Temporal range: Pleistocene - Recent
I. Geoffroy Saint-Hilaire, 1824
The aardwolf (Proteles cristata) is a small, insectivorous mammal, native to East Africa and Southern Africa. Its name means "earth wolf" in the Afrikaans / Dutch language. It is also called "maanhaar jackal". The aardwolf is in the same family as the hyenas. Unlike its relatives, the carnivores, the aardwolf does not hunt large animals, or even eat meat on a regular basis; instead it eats insects, mainly termites - one aardwolf can eat about 200,000 termites during a single night by using its long, sticky tongue to capture them.
The aardwolf is the only surviving species in the mammalian subfamily Protelinae. There are two subspecies: Proteles cristatus cristatus of Southern Africa and Proteles cristatus septentrionalis of East Africa.
The aardwolf is usually classified with the Hyaenidae, though it was formerly placed into the family Protelidae. The aardwolf lives in the scrublands of eastern and southern Africa - these are open lands covered with stunted trees and shrubs. Aardwolves usually hide in burrows during the day, and then they come out at night to seek food. Their diet nearly always consists of termites, insect larvae, and the carrion of larger animals.
Physical characteristics 
The aardwolf resembles a very thin striped hyena, but with a more slender muzzle, sharper ears, black vertical stripes on a coat of yellowish fur, and a long, distinct mane down the midline of the neck and back. The mane is raised during confrontations in order to make the aardwolves appear larger. The aardwolf is about 55 to 80 centimetres (22 to 31 in) long, excluding its bushy tail, which is about 20–30 centimetres (7.9–12 in) long, and stands about 40 to 50 centimetres (16 to 20 in) tall at the shoulders. An adult aardwolf weighs around 9–14 kilograms (20–31 lb). The front feet have five toes each, unlike the four-toed hyena. The teeth and skull are similar to those of the hyena, though smaller, and its cheek teeth are specialised for eating insects.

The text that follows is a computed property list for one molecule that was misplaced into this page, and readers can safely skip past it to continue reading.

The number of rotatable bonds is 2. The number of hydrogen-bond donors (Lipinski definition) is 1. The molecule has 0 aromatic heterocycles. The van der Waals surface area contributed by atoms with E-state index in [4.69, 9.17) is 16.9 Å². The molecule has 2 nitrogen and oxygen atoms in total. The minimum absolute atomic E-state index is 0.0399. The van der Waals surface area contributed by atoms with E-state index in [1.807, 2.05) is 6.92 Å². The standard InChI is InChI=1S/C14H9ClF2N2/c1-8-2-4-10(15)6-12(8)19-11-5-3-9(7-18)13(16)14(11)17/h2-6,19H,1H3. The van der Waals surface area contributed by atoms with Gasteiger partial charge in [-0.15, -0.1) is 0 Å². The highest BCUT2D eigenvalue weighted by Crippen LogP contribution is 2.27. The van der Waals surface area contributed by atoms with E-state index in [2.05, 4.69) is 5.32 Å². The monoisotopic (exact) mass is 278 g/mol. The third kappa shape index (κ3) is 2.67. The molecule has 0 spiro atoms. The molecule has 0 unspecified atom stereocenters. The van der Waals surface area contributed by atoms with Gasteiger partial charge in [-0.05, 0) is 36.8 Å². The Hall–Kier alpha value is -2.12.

As the aardwolf ages, it will normally lose some of its teeth, though this has little impact on their feeding habits due to the softness of the insects that they eat. The aardwolf has two anal glands that secrete a musky fluid for marking territory and for communicating with other aardwolves.
Distribution and habitat 
Aardwolves live in open, dry plains and bushland, avoiding mountainous areas. Due to specific food requirements, they are only found in regions where termites of the family Hodotermitidae occur. Termites of this family depend on dead and withered grass and are most populous in heavily grazed grasslands and savannahs, including farmland. For most of the year, aardwolves spend time in shared territories consisting of up to a dozen dens, which are occupied for six weeks at a time.
There are two distinct populations: one in Southern Africa, and another in East and Northeast Africa. The species does not occur in the intermediary miombo forests.
They have often been mistaken for solitary animals. In fact, they live as monogamous pairs with their young, defending the same territory. Young aardwolves generally achieve sexual maturity at two years of age.